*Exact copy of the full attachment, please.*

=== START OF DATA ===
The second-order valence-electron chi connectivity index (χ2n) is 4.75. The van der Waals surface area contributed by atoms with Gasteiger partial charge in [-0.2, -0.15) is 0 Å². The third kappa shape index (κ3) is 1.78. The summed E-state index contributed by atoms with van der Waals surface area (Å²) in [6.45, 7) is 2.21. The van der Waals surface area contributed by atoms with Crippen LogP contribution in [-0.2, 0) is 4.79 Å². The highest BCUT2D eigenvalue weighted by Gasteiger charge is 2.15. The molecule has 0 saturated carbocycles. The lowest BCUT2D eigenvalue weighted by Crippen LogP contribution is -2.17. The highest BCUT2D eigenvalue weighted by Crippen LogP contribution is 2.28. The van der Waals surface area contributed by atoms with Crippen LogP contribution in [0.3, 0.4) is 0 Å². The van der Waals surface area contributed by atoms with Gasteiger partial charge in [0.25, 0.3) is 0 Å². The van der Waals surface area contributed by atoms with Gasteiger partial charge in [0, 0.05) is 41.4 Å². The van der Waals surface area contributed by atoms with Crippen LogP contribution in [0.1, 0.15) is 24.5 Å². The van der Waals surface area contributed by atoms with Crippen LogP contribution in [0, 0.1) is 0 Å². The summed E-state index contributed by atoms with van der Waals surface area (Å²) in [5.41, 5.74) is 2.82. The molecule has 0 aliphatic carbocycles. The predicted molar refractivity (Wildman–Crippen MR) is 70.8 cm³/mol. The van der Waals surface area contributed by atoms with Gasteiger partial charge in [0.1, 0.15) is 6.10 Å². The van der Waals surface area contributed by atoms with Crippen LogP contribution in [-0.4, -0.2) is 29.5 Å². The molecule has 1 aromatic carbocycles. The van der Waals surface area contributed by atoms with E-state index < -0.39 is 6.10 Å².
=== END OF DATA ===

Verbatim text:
The second-order valence-electron chi connectivity index (χ2n) is 4.75. The van der Waals surface area contributed by atoms with Gasteiger partial charge in [-0.2, -0.15) is 0 Å². The third kappa shape index (κ3) is 1.78. The summed E-state index contributed by atoms with van der Waals surface area (Å²) in [6.45, 7) is 2.21. The van der Waals surface area contributed by atoms with Crippen LogP contribution in [-0.2, 0) is 4.79 Å². The highest BCUT2D eigenvalue weighted by Gasteiger charge is 2.15. The molecule has 0 saturated carbocycles. The lowest BCUT2D eigenvalue weighted by Crippen LogP contribution is -2.17. The highest BCUT2D eigenvalue weighted by Crippen LogP contribution is 2.28. The van der Waals surface area contributed by atoms with Crippen LogP contribution in [0.3, 0.4) is 0 Å². The van der Waals surface area contributed by atoms with Gasteiger partial charge in [0.25, 0.3) is 0 Å². The van der Waals surface area contributed by atoms with Gasteiger partial charge in [0, 0.05) is 41.4 Å². The van der Waals surface area contributed by atoms with Crippen LogP contribution in [0.1, 0.15) is 24.5 Å². The van der Waals surface area contributed by atoms with Crippen LogP contribution in [0, 0.1) is 0 Å². The summed E-state index contributed by atoms with van der Waals surface area (Å²) in [5.41, 5.74) is 2.82. The molecule has 0 aliphatic carbocycles. The predicted molar refractivity (Wildman–Crippen MR) is 70.8 cm³/mol. The van der Waals surface area contributed by atoms with Gasteiger partial charge in [0.1, 0.15) is 6.10 Å². The van der Waals surface area contributed by atoms with Crippen LogP contribution in [-0.4, -0.2) is 29.5 Å². The molecule has 1 aromatic carbocycles. The van der Waals surface area contributed by atoms with E-state index < -0.39 is 6.10 Å².